Treatment process and outcome for long-term mentally ill patients in a comprehensive treatment program based on cognitive therapy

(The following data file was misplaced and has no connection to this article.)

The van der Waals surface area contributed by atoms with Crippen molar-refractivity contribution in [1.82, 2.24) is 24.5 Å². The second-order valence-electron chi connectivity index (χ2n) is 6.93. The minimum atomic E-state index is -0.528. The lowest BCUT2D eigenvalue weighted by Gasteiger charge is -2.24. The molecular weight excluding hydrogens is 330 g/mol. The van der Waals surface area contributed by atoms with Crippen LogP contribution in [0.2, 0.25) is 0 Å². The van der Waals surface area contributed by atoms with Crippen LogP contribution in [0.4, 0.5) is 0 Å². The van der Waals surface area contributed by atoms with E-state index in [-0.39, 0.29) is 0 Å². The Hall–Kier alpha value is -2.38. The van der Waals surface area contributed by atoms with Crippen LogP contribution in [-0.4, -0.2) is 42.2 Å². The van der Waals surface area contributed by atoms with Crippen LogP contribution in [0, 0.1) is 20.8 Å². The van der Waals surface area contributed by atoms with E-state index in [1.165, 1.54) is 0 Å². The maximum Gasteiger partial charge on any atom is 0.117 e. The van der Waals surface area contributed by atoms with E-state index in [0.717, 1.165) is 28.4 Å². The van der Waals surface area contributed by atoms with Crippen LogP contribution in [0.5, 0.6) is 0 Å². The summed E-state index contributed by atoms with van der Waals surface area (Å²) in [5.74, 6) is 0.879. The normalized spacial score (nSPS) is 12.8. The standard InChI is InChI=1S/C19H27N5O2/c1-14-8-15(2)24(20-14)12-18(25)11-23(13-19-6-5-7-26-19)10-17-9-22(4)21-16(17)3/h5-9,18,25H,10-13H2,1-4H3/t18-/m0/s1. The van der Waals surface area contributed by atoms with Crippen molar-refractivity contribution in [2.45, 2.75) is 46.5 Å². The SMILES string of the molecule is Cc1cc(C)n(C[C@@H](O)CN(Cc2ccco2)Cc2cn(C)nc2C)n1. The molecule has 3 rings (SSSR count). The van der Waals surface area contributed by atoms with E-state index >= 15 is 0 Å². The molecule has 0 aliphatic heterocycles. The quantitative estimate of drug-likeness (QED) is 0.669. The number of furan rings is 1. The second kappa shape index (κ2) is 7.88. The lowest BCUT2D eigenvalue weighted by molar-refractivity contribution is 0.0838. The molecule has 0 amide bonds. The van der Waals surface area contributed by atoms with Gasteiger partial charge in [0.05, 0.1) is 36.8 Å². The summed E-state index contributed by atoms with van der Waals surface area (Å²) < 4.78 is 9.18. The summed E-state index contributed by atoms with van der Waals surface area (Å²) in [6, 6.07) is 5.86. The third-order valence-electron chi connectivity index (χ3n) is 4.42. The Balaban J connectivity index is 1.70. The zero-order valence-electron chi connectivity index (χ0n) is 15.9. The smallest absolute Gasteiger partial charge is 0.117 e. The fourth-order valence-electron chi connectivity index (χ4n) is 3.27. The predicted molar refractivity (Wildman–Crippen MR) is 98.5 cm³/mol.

Abstract: All patients admitted during a four-year period to a comprehensive, cognitive therapy based inpatient rehabilitation program for long-term mentally ill were invited to participate in the present study. A total of 28 patients were included. The patients were at admission and discharge assessed with regard to quality of life, symptoms, global functioning and target complaints. Every five weeks throughout the admission patients and therapists rated therapeutic alliance and made therapy session evaluations. The patients also rated perceived curative factors in treatment at the same rating points. Every 10 weeks throughout the admission the patients were assessed with regard to symptoms. In a 6-month and a 24-month follow-up study, quality of life, symptoms, global functioning, target complaints and use of inpatient psychiatric services were assessed. A matched control group receiving treatment as usual was in the follow-up study used as a contrast in the evaluation of use of psychiatric services, ability to establish an independent living and to function in working life. The results showed a significant improvement with regard to quality of life, global functioning and target complaints. The improvements were maintained during the follow-up period. The patients receiving cognitive therapy based rehabilitation were significantly more successful in achieving an independent living and spent significantly fewer days in inpatient care during the follow-up as compared to the patients in the matched control group. The therapeutic alliance was during the admission rated as fair or good by both therapists and patients. The patients perceived the therapeutic sessions and the therapeutic environment in the setting as the most helpful curative factors during the admission.
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